Spring is in the air and summer is just around the corner which means it's the perfect time to get out and explore! From globally rare wildlife to fascinating ecosystems, Albany County is full of unique nature finds to discover. Scroll on to learn about five of these distinctive finds plus some upcoming events that highlight them!
1. The Rare Karner Blue Butterfly at the Albany Pine Bush Preserve
They’re tiny, blue and globally rare – the Karner blue butterfly is one unique species that has a home in Albany. This butterfly species depends entirely on the wild blue lupine as its source of nutrients. Lupines grow in sunny habitats such as inland pine barrens, but many of these habitats have been lost due to development. Karner blues are currently considered federally endangered, which is part of the reason why they’re so special.
You can view some fluttering Karner blues at the Albany Pine Bush Preserve. While most habitats find loss due to wildfires, the fire-dependent inland pine barrens of the Albany Pine Bush Preserve are a unique ecosystem where many special species thrive.
A great way to learn more about the Karner blue and the preserve that hosts them is to attend their annual Lupine Fest! Explore the Pine Bush and enjoy music, vendors, and more at this beautiful Spring event.
One of Albany Pine Bush Preserve's Summer Residents: The Prairie Warbler
2. Albany Hosts Two Important Bird Areas
Birdwatchers have their pick of prime places to spot a range of different species in Albany County. Both the Albany Pine Bush Preserve and John Boyd Thacher State Park are recognized as Important Bird Areas. Visit the Pine Bush in the summertime to find vacationing birds such as the Eastern Towhee, a short-distance migrator that sticks to the East Coast. Or hear the song of the Prairie Warbler, a species that doesn’t travel too far up North even in the warmer months, making the Warbler a sweet treat to see when she does pay a visit.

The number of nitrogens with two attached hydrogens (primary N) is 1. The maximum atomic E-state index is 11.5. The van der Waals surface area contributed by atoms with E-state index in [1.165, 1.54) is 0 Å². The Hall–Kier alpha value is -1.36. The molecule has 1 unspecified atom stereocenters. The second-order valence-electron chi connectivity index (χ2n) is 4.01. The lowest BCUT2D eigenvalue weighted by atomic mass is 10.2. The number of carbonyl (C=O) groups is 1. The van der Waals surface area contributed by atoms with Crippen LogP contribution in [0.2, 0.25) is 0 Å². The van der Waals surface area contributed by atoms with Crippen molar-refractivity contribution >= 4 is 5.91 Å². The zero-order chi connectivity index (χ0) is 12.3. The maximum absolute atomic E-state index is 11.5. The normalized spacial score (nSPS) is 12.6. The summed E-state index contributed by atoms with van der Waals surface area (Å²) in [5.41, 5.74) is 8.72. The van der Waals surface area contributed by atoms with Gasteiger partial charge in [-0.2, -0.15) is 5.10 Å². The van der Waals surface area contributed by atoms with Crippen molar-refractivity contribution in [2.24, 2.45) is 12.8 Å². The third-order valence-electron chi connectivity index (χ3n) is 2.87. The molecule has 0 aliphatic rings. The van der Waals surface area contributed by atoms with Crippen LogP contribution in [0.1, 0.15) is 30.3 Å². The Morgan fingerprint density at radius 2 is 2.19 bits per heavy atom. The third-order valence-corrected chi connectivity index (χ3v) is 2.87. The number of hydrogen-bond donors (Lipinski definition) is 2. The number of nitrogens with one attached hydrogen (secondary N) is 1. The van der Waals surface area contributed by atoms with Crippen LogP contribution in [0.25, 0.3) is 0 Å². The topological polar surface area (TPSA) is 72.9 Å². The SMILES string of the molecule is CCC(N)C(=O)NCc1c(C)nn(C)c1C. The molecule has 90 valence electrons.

Visitors to Thacher Park, can find over 170 species of birds throughout the year. Listen for songbirds like the Winter Wren or the Magnolia Warbler. In September, visit the park for their Fall Hawk Watch. Thacher Park is a migration corridor for hawks and there are times when hundreds of the birds can be seen passing through.
3. For the Eagle-Eyed Bird Watcher: Cohoes Falls & Thacher Park
In the Wintertime, Cohoes Falls is a wonderful spot to view the national bird. There have been reports of more than 20 Bald Eagles spotted at the Falls at one time. Cohoes Falls is also New York State’s second largest waterfall, making it a unique Albany County nature gem for every season. Visit Cohoes Overlook Park year-round or check out Falls View Park from May to October.
Thacher Park is another great area for some Eagle-spotting. The park offers guided Eagle Walks for people of all ages to see their eagles’ nest and learn about the history of Bald Eagles in the U.S.
4. Explore Trees from Around the World at the Pine Hollow Arboretum
For a peaceful walk amongst the pines, or the chance to learn about the trees that grow globally, visit the Pine Hollow Arboretum in the hamlet of Singerlands. This unique nature find hosts over 3,300 trees and organizes them by geographic area such as China, Japan, and Russia.
5. Prehistoric Life at Thacher Park
Thacher Park is known as one of the richest fossil-bearing formations in the world. Over 400 years ago, the entirety of New York State was under a warm, shallow sea, and the park still holds the evidence of the creatures that used to live here. It’s no wonder why Thacher park attracts scientists from around the world to study the area's unique geology. All year-round, school groups of young scientists can learn about this past with the park’s “Fun With Fossils” program. The park also hosts events for all ages such as the upcoming Kalkberg Fossil Hunting event.